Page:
20:21 Jeff: And considering actually that 10% of people, between 10 and 20% let's say, are committing fraud, 80% of people are not committing fraud, so for us, it's also about, how do we reward people? And certainly here in the UK market where the aggregator sites are making us wanting to change our insurance company on a yearly basis because of price competitiveness, how do we differentiate ourselves as an insurer to be able to keep our customers? So we want to look after the 80% of people. We want to say that, "If you're doing the right thing, how do we straight-through process your claim to be able to pay you in real time?"
21:00 Jeff: So Shift provides a cleanliness score on a claim that allows people to process their claim in real-time to be able to pay customers. This works particularly well in claims like travel, and this is really our first step towards moving out of Force, which is our fraud detection solution and moving into Luke. And Luke is our claim automation solution. So you're probably working out that we are huge Star Wars fans and Star Dust is the name of the program. We talked about it last night, I think we're going to run out of names eventually.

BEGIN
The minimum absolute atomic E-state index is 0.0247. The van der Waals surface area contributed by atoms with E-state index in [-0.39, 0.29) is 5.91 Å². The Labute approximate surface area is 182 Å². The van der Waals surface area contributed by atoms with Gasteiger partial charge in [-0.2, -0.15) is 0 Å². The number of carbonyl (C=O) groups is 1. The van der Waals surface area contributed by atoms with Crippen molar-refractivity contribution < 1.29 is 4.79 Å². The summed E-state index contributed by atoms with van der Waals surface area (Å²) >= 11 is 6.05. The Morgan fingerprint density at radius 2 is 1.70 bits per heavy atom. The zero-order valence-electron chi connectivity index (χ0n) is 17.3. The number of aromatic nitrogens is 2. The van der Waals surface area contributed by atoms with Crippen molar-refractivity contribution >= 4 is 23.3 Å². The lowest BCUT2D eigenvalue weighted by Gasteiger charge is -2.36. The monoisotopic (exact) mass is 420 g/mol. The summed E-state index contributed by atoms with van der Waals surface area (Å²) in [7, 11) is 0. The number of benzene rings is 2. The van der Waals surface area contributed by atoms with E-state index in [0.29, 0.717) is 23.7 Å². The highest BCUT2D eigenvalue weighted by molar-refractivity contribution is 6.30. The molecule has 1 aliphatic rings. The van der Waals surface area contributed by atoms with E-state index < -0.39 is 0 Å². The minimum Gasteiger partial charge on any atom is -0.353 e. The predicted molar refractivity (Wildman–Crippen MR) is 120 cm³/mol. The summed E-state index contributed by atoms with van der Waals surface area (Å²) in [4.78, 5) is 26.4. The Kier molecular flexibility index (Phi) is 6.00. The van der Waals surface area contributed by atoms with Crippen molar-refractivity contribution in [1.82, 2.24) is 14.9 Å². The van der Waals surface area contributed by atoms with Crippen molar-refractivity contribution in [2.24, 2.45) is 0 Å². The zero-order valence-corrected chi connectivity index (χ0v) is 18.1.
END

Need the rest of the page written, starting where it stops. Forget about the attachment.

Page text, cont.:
21:51 Thomas: And since you mentioned Luke. Luke is all about our solution for claims automation. And it's the logical next step following to the fraud detection, which is all about well, centreing, revolving around text recognition, and text recognition as we all know, dominates insurance still. And the claims process in particular. Of course, there's image recognition as well, but for us, the expansion following fraud detection is really to look at the complete process of claims from the first notice of loss to text recognition. Then, having an actual AI in place that not only extracts the content, but also autonomously can decide when it doesn't really recognise accurately enough what's in that particular case and so it hands over to a human claim handler. And that is where, again, some of our experience comes in from the fraud detection part, which is all about enabling investigators to hand over efficiently and effectively to a human claim handler, so he can really take the next steps as effectively as possible.